Avian myeloblastosis virus reverse transcriptase is used in a modified dideoxy DNA sequencing protocol to produce a complete set of fluorescence-tagged fragments in one reaction mixture.

which suggests it’s possible to synthesize them by using a specific virus.

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Dideoxynucleotide vs deoxynucleotide. The lack of the OH group prevents a ddNTP from binding to the “next” nucleotide, effectively terminating the chain. Image copied from Whole-Genome Sequencing

Next-Generation Sequencing (Illumina)

The Sanger method is a very slow process, making it infeasible for analyzing large amounts of DNAs such as the human genome.

Modern sequencers make use of the “Next-generation” methods, which consist in massive parallelism to speed up the process. The most advanced sequencer in the market is produced by a company called Illumina. As of the time of this writing, their top equipment, Hiseq X Ten, costs about $10 million dollars, can sequence about 18k full genomes a year and it costs about $1000 per genome [2, 3].

Illumina’s educational video [4], describes the process:

  • Cut a long sequence into small fragments
  • Augment segments with metadata (indices) and adapters
  • Have the segments attach to beads in a glass plate via the adapters. The beads are basically the primers.
  • Amplify the segments (massive cloning)
  • Extend the primer with fluorescent nucleotides
    • Every time a nucleotide is added, it emits light which is captured by a sensor

After the process is over, we have the sequence of many fragments based on the colors that were emitted.

We can see that the principles resemble the Sanger method, but it uses different technologies to allow a very automated and parallel procedure.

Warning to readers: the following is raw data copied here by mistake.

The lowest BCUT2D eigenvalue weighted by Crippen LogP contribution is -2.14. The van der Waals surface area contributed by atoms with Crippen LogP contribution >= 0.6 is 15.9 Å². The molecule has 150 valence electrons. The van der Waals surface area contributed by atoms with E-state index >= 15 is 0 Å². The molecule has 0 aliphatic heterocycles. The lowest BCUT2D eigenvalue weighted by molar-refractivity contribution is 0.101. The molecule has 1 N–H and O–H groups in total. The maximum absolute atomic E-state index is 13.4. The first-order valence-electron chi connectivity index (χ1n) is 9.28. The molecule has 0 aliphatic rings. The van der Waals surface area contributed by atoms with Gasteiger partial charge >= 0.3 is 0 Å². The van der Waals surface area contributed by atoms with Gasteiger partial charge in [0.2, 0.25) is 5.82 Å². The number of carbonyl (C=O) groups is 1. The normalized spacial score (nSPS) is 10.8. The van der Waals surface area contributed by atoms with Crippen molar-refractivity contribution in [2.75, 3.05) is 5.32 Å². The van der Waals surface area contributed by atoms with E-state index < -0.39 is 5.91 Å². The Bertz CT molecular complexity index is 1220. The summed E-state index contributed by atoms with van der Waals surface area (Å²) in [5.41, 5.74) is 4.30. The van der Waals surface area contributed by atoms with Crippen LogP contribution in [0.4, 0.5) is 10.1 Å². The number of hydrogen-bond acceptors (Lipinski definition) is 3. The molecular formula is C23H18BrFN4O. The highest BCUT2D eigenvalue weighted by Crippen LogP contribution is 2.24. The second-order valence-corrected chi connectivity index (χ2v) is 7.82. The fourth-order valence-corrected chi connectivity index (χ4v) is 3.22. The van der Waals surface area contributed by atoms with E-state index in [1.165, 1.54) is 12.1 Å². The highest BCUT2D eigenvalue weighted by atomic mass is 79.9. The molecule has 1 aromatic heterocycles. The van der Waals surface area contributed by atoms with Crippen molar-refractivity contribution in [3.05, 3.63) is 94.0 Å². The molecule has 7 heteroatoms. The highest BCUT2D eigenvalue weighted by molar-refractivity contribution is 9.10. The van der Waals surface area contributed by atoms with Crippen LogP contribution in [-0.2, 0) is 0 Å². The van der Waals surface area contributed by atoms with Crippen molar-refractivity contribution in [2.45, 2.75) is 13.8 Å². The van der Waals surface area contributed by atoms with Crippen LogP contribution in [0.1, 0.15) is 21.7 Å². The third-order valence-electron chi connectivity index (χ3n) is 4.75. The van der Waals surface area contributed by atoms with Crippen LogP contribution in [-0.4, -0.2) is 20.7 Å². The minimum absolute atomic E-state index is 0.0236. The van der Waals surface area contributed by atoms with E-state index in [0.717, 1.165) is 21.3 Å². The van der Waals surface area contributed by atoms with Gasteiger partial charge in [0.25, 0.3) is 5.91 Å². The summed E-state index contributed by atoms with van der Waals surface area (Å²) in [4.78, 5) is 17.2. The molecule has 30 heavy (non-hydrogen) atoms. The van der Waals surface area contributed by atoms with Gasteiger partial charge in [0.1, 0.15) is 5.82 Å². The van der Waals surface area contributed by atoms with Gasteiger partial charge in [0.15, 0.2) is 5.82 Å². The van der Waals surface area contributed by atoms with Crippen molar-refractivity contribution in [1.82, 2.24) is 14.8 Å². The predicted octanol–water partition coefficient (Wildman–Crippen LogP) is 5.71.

This whole process is very vague and it’s hard to have a good understanding of it. It’s understandable given that a lot of the information is likely industry secret.

Sequencing vs Genotyping in personal genomics

Some of the most popular personal genetic analysis companies, such as 23andMe, provide a service in which they analyze the user DNA for a small fee. It’s way cheaper than the full genome analysis provided by Illumina, but that’s because these companies don’t do DNA sequencing, but rather genotyping.

Genotyping is the process of determining which genetic variants an individual possesses. This is easier than sequencing because a lot of known diseases and traits can be traced back to specific regions and specific chromosomes.

This is the information you most likely want to know about yourself. Remember that the majority of DNA in complex organisms is not useful (introns). In humans genome, exome (the part of DNA consisting of exons) account for less than 2% of total DNA.

Sequencing technology has not yet progressed to the point where it is feasible to sequence an entire person’s genome quickly and cheaply enough to keep costs down for consumers. It took the Human Genome Project, a consortium of multiple research labs, over 10 years to sequence the whole genomes of just a few individuals.

Sequence Assembly Problem